The easiest analogy you could make about The Lost City of Z would be to call it “Lawrence of Arabia But in The Jungle”. This isn’t to say that James Gray’s long-anticipated film is an instant classic – though it is good – but that it’s a slow-burn adventure movie meant to be seen on a grand scale, a rare occurrence for cinema in the digital age.
The similarities between the two films don’t stop there. Taking place during World War I, both protagonists are white British military men with blonde hair who, having been sent to disputed territory, question their loyalty to the English government. Charlie Hunnam stars as Percy Fawcett in the more recent release. Between 1905 and 1925, Fawcett traveled to the Amazon several times (the eight journeys are condensed to three expeditions for the sake of the movie’s pace) in search of a secret, mythical city.
Covering twenty years in just over two hours means that the story basically becomes a highlight reel. The Lost City of Z ignores a traditional dramatic structure, but avoids tedium through the rapid succession of plot points. While the run-time is more manageable than Lawrence of Arabia’s 4-hour experience, Z loses some of the character and plot development that might have enhanced the story (it’s not often that you want a 2-hour film to be even longer). As it exists, the movie feels like it’s constantly in exposition mode. That’s not a bad thing, especially considering that it is adapted from a non-fiction book, but the rushed development left me somewhat detached.
Although this is yet another film about a white explorer, it doesn’t seem outdated or overly problematic. His journey is not to conquer or belittle, but to understand. His belief in an advanced, sustainable city, devoid of European influences, is laughed off by many of his colleagues. They view the Amazonians as “savages” who need the white man’s help to be civilized. The film takes Fawcett’s side.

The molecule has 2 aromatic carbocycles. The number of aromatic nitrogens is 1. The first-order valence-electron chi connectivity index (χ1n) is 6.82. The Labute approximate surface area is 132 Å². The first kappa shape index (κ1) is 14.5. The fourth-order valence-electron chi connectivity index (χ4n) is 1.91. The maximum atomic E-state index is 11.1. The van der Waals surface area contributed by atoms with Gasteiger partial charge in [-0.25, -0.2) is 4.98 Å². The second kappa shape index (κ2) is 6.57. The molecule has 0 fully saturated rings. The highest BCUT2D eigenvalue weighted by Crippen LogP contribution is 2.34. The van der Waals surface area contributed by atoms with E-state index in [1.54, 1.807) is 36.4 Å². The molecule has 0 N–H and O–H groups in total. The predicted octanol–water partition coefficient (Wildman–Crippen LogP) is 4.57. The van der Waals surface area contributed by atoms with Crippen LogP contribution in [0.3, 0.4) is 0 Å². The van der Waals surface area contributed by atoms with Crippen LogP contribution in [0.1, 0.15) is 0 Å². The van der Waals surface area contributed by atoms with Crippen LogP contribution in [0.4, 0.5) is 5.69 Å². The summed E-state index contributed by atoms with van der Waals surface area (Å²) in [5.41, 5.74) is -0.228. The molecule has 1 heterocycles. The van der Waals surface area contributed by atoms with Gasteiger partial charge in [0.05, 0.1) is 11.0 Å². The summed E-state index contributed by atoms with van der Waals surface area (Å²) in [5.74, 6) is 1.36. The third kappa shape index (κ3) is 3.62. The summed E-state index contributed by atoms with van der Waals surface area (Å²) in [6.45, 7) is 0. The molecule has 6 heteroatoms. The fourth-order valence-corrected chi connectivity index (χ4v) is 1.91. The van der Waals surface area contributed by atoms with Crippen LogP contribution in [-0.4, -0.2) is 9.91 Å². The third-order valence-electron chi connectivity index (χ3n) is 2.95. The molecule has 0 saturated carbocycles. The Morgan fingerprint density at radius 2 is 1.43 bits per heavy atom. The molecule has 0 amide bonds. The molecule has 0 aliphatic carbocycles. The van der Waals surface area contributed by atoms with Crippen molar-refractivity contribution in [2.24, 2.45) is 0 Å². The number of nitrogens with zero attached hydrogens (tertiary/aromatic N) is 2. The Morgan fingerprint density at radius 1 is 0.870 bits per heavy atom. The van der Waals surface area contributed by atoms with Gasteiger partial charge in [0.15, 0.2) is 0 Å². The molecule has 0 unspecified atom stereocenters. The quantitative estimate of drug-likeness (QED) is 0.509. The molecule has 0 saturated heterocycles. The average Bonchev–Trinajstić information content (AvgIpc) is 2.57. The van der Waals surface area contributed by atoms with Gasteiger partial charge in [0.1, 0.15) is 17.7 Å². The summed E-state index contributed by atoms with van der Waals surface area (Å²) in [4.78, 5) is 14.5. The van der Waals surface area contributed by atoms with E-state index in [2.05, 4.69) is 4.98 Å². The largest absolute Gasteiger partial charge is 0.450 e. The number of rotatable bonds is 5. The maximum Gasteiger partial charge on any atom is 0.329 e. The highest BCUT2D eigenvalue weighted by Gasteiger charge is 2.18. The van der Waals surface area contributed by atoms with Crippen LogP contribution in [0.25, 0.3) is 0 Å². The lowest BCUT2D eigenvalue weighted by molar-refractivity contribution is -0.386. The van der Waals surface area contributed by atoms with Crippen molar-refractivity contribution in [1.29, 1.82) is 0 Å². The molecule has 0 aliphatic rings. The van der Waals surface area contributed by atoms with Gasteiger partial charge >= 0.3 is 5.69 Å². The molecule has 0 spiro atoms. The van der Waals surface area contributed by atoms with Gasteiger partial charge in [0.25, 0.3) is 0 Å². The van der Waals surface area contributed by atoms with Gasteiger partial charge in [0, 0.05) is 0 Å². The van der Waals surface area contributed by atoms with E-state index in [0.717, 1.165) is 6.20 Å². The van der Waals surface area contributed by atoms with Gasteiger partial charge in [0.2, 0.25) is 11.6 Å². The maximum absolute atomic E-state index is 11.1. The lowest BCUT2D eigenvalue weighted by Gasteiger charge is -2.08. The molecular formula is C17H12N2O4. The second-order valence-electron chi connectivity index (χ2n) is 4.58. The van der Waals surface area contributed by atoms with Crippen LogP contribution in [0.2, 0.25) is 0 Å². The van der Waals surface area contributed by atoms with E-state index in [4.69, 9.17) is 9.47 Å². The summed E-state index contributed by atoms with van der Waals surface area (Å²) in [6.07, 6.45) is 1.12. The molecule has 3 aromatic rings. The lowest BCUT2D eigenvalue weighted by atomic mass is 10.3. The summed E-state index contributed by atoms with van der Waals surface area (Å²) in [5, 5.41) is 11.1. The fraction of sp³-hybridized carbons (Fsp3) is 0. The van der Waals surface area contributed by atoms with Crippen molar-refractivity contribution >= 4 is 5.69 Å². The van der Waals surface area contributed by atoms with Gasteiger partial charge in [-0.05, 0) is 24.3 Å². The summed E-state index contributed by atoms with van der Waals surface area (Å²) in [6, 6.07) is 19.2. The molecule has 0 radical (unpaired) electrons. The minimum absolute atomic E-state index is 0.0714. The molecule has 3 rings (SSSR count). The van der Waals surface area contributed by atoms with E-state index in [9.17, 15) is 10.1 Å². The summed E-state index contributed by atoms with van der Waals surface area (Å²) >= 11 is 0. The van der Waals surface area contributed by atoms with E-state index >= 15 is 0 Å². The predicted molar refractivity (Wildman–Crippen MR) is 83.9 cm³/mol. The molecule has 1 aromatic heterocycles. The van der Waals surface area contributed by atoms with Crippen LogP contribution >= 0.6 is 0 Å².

Many of Fawcett’s companions die, and those who survive don’t evolve much beyond a few archetypes. After two hours of watching Robert Pattinson’s face grow increasingly grotesque, I’m still not sure I could name a defining attribute of his character. Tom Holland is exciting if only because he’s about to be Spiderman. And Sienna Miller is great, but underused by the narrative (even though she’s like, the only female character).
But if nothing else, the biggest reason to see The Lost City of Z on the big screen is for its cinematography. Shot on 35mm, the gorgeous jungle tracking shots are a sight to behold. Oscar-nominated cinematographer Darius Khondji (Amour) creates a breathtaking meditation with every shot.
With a narrative that’s constantly on the move, The Lost City of Z doesn’t contain a ton of anything, but there’s a lot of variety. This is impressive because the addition of various sets, costumes and locations likely blew up the film’s budget. 30 million might not seem like a ton, but considering the movie’s art house disposition, it looks like The Lost City of Z is destined to lose money. It’s an art piece that’s really not “for” anyone, and that’s part of its charm. Thankfully, with distribution by Amazon Studios, it’s not likely to become lost itself.